Pakistan has a long history of unearthing raw, talented players and in teenage leg-spinner Shadab Khan, it looks like they may have discovered another star in the making.
The 18-year-old made his international debut in last week's Twenty20 series against the West Indies and could hardly have been more impressive, capturing 10 wickets against the world champions to be named player of the series.
His main attacking weapon is the googly - a delivery that spins from the off side towards leg - baffling batsmen expecting the ball to turn the other way.
Shadab KhanI know my googlies are getting famous, but that’s not the only one. I really work hard on leg-spin and flippers too and will try to be the best in all three varieties.
Shadab caught the eye of the senior national selectors when he played in the Pakistan Super League for defending champions Islamabad United — led by test captain Misbah-ul-Haq.
His took nine wickets in eight matches and was rewarded for his efforts by being fast-tracked into the Pakistan limited-overs squad for the series against the West Indies. Pakistan's limited-overs captain Sarfraz Ahmed expects Shadab could play test matches in the near future if he continues his rapid progression.
“I believe that if I put in more hard work, I will definitely get more rewards in international cricket,” Shadab said.
A reluctant spinner, Shadab comes from Mianwali, which is also the home town of Misbah and Pakistan's World Cup winning skipper Imran Khan. In 2010, he shifted to Rawalpindi, the hometown of another Pakistan speedster Shoaib Akhtar, and like millions of Pakistani youngsters, his first love was pace bowling.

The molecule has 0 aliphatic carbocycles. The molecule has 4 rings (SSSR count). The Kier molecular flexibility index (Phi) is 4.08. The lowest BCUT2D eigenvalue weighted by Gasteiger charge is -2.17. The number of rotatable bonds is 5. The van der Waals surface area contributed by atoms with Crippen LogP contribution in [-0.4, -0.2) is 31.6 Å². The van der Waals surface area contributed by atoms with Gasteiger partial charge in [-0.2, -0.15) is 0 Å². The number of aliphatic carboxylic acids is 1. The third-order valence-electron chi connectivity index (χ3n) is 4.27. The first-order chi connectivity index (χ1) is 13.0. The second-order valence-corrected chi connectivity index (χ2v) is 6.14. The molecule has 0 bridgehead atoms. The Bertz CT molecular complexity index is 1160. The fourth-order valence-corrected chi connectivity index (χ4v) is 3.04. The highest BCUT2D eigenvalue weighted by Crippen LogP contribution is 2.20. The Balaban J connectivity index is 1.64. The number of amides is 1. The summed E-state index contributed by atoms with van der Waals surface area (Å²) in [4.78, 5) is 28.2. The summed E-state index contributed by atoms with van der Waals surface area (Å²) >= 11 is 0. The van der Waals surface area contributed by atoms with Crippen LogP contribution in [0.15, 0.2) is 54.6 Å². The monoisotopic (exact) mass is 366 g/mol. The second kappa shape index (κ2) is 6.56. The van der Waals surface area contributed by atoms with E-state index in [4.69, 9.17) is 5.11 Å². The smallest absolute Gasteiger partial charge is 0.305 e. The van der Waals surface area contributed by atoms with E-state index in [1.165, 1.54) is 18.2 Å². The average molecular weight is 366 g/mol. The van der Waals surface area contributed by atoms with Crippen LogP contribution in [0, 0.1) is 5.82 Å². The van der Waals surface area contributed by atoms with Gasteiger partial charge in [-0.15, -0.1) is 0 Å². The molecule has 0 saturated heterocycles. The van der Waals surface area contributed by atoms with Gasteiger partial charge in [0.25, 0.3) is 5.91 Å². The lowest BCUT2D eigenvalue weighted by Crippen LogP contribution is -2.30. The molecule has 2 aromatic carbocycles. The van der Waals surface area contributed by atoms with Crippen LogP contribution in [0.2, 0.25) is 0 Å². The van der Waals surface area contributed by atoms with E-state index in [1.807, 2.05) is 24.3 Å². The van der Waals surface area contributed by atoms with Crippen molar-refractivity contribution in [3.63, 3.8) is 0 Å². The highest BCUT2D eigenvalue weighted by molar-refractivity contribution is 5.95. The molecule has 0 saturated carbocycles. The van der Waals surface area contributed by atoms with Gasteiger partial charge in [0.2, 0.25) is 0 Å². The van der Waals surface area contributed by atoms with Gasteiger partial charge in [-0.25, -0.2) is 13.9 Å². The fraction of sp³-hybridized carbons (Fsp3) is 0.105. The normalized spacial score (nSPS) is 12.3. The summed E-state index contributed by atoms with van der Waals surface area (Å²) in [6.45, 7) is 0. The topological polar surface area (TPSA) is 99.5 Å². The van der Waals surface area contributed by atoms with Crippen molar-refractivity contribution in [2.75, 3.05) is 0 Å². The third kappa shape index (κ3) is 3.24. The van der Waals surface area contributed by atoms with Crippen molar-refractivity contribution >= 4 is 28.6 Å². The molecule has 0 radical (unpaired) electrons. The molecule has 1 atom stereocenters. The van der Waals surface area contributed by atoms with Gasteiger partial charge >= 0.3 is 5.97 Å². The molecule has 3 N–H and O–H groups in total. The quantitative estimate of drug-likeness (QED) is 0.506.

It was only when he was at the Siddique Akbar Club in Rawalpindi that he was spotted by the club's president Sajjad Ahmed, who encouraged him to try wrist spin.
Shadab KhanWhen I started playing club cricket I used to be a fast bowler. But then our president of the club told me to start bowling leg-spin and I started working hard on this art.
Ahmed said he immediately knew Shadab had the talent to play at the highest level.
"He worked hard and I knew that he would get his chance at international level," Ahmed told the AP.
It wasn't long before others began to think the same. In 2015, Shadab was part of the Pakistan Under-17 team which played against England in the United Arab Emirates. He took 10 wickets in four one-day games. Last year, he was the joint leading wicket-taker with 11 wickets at the Under-19 World Cup.
He was promoted to the Pakistan A team and made his first class debut against Sri Lanka, scoring 48 runs and taking five wickets. Then he followed that by taking 14 wickets and hitting 132 runs in the series against Zimbabwe A.
Shadab has been fine-tuning his skills under the guidance of United's coaches Dean Jones and Wasim Akram and also with Mushtaq Ahmed at the National Cricket Academy in Lahore.
"I used to bowl wide of the crease and later I was taught by Dean Jones which has benefited me a lot."
The former Australian international batsman Jones said he could not be more impressed by the attributes he sees in Shadab.
"The very first time Akram and I saw Shadab in the nets, we looked at each other and said, 'this boy is pure gold'," Jones told www.PakPassion.com.
"He is an interesting player to coach and I have said this before as well, that for an 18-year-old-kid he has the head of a 30-year-old on him.
"He has pretty much hit the ground running and yes, he will get whacked a few times in his career but Pakistan have something special there."